Base Erosion and Profit Shifting (BEPS)

Base Erosion and Profit Shifting (BEPS)

Are companies paying their 'fair share' of tax? KPMG addresses the Base Erosion and Profit Shifting (BEPS) debate.

Are companies paying their 'fair share' of tax? KPMG addresses the BEPS debate.

Societal concern about companies paying their 'fair share' of tax has provoked robust debate, and sharpened the impetus for reform of the international tax rules leading to an OECD-G20 Action Plan for Base Erosion and Profit Shifting (BEPS).

In October 2015, the OECD released final reports for a wide number of measures including Country-by-Country reporting and changes to international tax treaties.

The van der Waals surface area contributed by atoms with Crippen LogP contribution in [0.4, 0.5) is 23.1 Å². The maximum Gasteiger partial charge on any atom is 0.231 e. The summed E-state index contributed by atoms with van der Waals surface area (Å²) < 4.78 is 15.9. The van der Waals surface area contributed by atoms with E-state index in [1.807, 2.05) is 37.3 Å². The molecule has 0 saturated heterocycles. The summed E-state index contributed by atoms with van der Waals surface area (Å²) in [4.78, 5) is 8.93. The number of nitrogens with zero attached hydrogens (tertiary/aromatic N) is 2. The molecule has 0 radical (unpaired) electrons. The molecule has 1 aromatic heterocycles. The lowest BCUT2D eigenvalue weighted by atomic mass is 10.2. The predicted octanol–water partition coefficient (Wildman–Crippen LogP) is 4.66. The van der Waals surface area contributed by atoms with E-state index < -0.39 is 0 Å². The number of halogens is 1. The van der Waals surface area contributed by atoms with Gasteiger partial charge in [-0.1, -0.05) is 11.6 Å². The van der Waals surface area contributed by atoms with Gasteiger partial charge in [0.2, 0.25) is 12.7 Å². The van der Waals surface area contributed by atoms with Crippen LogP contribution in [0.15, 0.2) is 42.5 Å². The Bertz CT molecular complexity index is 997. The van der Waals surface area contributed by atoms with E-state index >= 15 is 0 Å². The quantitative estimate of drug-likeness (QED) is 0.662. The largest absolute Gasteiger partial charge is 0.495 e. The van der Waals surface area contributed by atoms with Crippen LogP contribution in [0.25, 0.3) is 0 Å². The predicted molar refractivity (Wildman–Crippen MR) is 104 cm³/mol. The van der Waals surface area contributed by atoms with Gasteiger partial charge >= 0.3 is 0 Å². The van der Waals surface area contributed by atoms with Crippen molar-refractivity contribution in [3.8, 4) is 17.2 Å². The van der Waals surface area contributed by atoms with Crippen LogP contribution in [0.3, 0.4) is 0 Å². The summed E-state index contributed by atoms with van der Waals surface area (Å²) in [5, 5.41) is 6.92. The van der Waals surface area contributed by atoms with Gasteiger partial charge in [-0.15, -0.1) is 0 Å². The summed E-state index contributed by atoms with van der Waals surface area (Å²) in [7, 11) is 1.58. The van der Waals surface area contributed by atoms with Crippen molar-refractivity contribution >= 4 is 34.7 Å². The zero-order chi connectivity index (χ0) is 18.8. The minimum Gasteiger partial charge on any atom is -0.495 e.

On 7 June 2017 the BEPS Project realised a major milestone with the signing of the Multilateral Convention to Implement Tax Treaty Related Measures to Prevent BEPS (the Multilateral Instrument, or MLI). Australia, along with 66 other countries, has signed the MLI, which intends to provide a simplified mechanism for implementation of the BEPS program which does not involve laborious negotiation of each treaty.

In addition Australia has unilaterally enacted a Multinational Anti-Avoidance Law and a Diverted Profits Tax. Other measures have involved a Tax Transparency Code, and a significant increase in penalties for large companies.

How we can help

KPMG's Tax team can assist companies with the implications of BEPS. If you would like assistance, please call your KPMG adviser or contact David Linke or Grant Wardell-Johnson.

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David Linke

David Linke

David leads the Tax practice locally and advises some of the country's largest corporates.

Grant Wardell-Johnson

Grant Wardell-Johnson

Grant Wardell-Johnson is the Leader of KPMG's Australian Tax Centre.

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